“Have just arrived. I will write tomorrow.”

From here we took horses and made our way by Jasper and over Waldron’s Ridge to Chattanooga. There had been much rain, and the roads were almost impassable from mud, knee-deep in places, and from wash-outs on the mountain sides. I had been on crutches since the time of my fall in New Orleans, and had to be carried over places where it was not safe to cross on horseback. The roads were strewn with the débris of broken wagons and the carcasses of thousands of starved mules and horses. At Jasper, some ten or twelve miles from Bridgeport, there was a halt. General O. O. Howard had his headquarters there. From this point I telegraphed Burnside to make every effort to secure five hundred rounds of ammunition for his artillery and small-arms. We stopped for the night at a little hamlet some ten or twelve miles farther on. The next day we reached Chattanooga a little before dark. I went directly to General Thomas’s headquarters, and remaining there a few days, until I could establish my own.
During the evening most of the general officers called in to pay their respects and to talk about the condition of affairs. They pointed out on the map the line, marked with a red or blue pencil, which Rosecrans had contemplated falling back upon. If any of them had approved the move they did not say so to me. I found General W. F. Smith occupying the position of chief engineer of the Army of the Cumberland. I had known Smith as a cadet at West Point, but had no recollection of having met him after my graduation, in 1843, up to this time. He explained the situation of the two armies and the topography of the country so plainly that I could see it without an inspection. I found that he had established a saw-mill on the banks of the river, by utilizing an old engine found in the neighborhood; and, by rafting logs from the north side of the river above, had got out the lumber and completed pontoons and roadway plank for a second bridge, one flying bridge being there already. He was also rapidly getting out the materials and constructing the boats for a third bridge. In addition to this he had far under way a steamer for plying between Chattanooga and Bridgeport whenever we might get possession of the river. This boat consisted of a scow, made of the plank sawed out at the mill, housed in, and a stern wheel attached which was propelled by a second engine taken from some shop or factory.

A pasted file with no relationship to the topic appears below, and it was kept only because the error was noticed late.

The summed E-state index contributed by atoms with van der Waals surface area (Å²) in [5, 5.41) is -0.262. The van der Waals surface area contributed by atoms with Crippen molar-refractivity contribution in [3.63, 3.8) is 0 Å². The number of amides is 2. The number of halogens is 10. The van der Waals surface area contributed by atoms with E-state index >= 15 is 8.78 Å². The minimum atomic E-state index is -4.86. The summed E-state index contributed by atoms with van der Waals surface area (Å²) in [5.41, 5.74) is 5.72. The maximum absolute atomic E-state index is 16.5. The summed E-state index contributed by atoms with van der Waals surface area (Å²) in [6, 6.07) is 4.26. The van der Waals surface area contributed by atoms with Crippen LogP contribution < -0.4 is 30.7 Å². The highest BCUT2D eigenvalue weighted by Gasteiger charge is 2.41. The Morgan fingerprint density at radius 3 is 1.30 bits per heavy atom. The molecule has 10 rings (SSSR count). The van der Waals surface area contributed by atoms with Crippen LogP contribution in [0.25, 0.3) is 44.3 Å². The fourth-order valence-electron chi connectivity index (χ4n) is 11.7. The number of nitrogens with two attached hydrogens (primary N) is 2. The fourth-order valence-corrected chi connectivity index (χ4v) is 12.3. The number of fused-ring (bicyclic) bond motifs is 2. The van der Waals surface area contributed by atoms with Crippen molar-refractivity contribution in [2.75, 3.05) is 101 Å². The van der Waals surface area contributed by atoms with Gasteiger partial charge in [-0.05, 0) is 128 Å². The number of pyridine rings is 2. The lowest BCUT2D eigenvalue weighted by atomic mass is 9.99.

I sent a telegram to Gen. Halleck, telling him i had arrived.

CHATTANOOGA, Tennessee, October 23, 1863-9.30 p. m.

Major General H. W. HALLECK,

General-in-Chief:

Have just arrived. I will write tomorrow. Please approve order placing General Sherman in command of Department and Army of the Tennessee, with headquarters in the field. I think it much preferable to leave departments as they are to consolidating the three into one.

U. S. GRANT.

Major-General, Commanding.

 

The Papers of Ulysses S Grant, Vol 9, p 308

O.R., I, xxxi, part 1, p 706

The Personal Memoirs of Ulysses S Grant, Chpt. XL